Figure 3: Upper body muscles including the Trapezius triangular muscle. Image Credit: Wikimedia.

 

Lower back muscles anatomy
Figure 4: Lower back muscles anatomy. Image Credit: Wikimedia.

 

Group actions in skeletal muscle

Skeletal muscular system parts are attached to the bone at each end, the movable end of the muscle is connected to a site of the bone called the muscle’s insertion. While the other end of the muscle is connected to the fixed bone known as the origin. During movement, many muscles participate in the same movement. But there is a fundamental muscle in the action, which is referred to as prime mover. The prime mover is called agonist, there is another muscle called synergist that helps the prime mover to initiate muscles movement. A synergist may be a fixator that makes the bone stable. On the other hand, there are muscles that are apposite the primary action of the muscle, these are called antagonists. Antagonist muscles are important to maintain the body’s position like holding the arm.

Skeletal muscle histology

Histologically, skeletal muscles consist of muscle fibers, which appear under the microscope as Units. Each unit consists of the fusion of single cells. They appear as elongated cylindrical, multinucleated units. The muscle fiber diameter ranges from 10 to 100 micrometers. additionally, the length of the fiber may reach 35 cm. The nuclei of fibers are flat and outward of the muscle fiber. The sarcoplasm of muscles has myofibrils consisting of proteins responsible for the contraction of muscles. Myofibrils are arranged in repeated units forming light and dark appearances of cross striation under the microscope.

Sarcomere structure

The sarcomere is the main functional unit of the muscle. Each sarcomere consists of two types of protein filaments called myofilaments: actin protein, which is the thin filament, and myosin, which is the thick filament. Under microscopic examination, the sarcomere is divided into four bands. A band is a dark-colored area consisting of myosin. I band is a lighter-colored area consisting of actin. Z line is a dark central line formed from actin and myosin overlapping giving the muscle its striated appearance. H zone is lighter in color and is located at the center of the sarcomere.

Muscular System Diagram

Here is the diagram of the human muscular system:

Muscle chart showing the muscular system labeled
Figure 5: Muscle chart showing the muscular system labeled where most muscles of the body are labeled in the form of a map of muscles. Image Credit: Wikimedia.

Muscular System Physiology

Find out about the functions of the muscle tissues below.

Functions of muscle tissue

What is the main function of the muscular system? muscle tissue function is mainly body movement. However, it has many important roles in the human body such as:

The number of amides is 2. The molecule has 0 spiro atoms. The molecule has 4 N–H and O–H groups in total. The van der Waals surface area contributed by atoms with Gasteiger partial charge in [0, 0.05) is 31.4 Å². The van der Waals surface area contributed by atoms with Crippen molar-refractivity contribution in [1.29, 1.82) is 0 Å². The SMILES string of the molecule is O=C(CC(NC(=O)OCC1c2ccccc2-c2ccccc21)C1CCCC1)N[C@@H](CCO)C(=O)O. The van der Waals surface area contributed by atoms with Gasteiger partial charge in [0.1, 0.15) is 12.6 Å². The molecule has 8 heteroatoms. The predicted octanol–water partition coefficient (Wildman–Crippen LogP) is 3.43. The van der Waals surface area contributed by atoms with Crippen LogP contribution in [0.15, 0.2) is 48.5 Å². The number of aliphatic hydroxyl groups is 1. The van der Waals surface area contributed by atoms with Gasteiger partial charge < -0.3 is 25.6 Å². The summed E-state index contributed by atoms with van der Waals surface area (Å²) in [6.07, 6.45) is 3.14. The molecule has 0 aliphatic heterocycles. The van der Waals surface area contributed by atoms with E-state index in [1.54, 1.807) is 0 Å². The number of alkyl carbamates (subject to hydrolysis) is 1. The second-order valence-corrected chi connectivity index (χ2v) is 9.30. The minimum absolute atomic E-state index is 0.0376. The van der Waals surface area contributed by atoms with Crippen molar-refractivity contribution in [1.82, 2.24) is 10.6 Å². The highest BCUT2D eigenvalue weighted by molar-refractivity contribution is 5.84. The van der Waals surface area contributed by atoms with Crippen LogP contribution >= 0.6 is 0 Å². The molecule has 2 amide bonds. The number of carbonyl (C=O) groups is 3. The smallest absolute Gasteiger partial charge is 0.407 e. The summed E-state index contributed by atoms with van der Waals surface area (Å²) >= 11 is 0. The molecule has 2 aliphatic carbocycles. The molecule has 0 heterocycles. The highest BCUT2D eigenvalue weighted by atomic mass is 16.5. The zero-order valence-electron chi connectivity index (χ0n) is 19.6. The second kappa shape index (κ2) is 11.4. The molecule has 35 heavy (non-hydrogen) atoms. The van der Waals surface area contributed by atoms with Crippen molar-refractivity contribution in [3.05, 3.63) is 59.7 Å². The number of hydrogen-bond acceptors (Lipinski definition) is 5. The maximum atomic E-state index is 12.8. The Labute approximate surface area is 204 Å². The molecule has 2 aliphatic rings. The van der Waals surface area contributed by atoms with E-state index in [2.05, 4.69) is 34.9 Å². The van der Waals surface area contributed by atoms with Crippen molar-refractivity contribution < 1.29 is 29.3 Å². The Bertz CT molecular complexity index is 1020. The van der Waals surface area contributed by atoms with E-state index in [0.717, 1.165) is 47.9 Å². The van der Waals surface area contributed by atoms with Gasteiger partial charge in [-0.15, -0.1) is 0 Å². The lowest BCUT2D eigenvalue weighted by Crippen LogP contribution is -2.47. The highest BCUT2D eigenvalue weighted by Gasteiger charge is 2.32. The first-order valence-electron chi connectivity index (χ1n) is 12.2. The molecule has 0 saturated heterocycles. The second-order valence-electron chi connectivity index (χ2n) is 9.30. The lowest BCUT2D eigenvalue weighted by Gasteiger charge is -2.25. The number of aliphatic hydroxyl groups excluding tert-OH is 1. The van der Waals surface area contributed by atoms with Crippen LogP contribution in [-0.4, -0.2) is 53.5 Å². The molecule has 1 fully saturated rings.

• Body’s Movement: through the connection between muscles and bones “skeletal system”.
  • Maintenance of the posture.
  • Respiration: smooth muscles in the airway maintain normal respiration.
  • Generation of heat: since muscle contraction generates heat.
  • Blood flow to body organs: smooth muscle located in blood vessels controls the blood flow.
  • Pumping the blood: cardiac muscles in the heart pumps the blood to vessels.
  • Facial expressions: facial muscular control our expressions showing our emotions.
Face muscles labeled
Figure 6: Face muscles labeled. Image Credit: Wikimedia.

Skeletal muscles as levers

Skeletal muscles act as levers for the body. One of the most efficient examples is the synovial joint movements. Each joint is affected by three forces, effort, fulcrum, and load. Consequently, there are three types of levers according to the three forces. The first class is when the effort and the load are in the same direction and opposite to the fulcrum as atlantooccipital joint in the head muscles and neck muscles. The second class of levers is in the lower legs when the calf raises the effort raises from the gastrocnemius muscle, which is connected to the calcaneus bone, and the effort is much bigger and opposite to the load while the distance between the load and the effort is away from the fulcrum. The third class is as in the elbow joint, where the distance between the fulcrum, which is at the elbow joint, and the effort which is at the insertion of the muscle “biceps” is very small. Therefore, the bicep makes more effort than the calf raises to bear the same weight.

Motor units

Each muscle fiber is connected to neurons called somatic neurons. Neurons are branched from the grey matter in the spinal cord, they have electrochemical substances known as neurotransmitters. Each neuron targets a specific muscle where the neuron axon enters the targeted muscle and the neuron branches to small branches into the muscle. neuron branches reach the midpoint of the muscle fiber where the axon finally splits leading to the formation of the cluster of terminal branches. Each terminal axon has neurotransmitters secreted into the neuromuscular junction which is the distance between the muscle and the terminal of the neuron axon. the main neurotransmitter in the neuron axon is acetylcholine. The motor unit is the branch of a neuron targeting a specific group of muscle fibers. The size of a motor unit depends on the number of fibers connected to the nerve.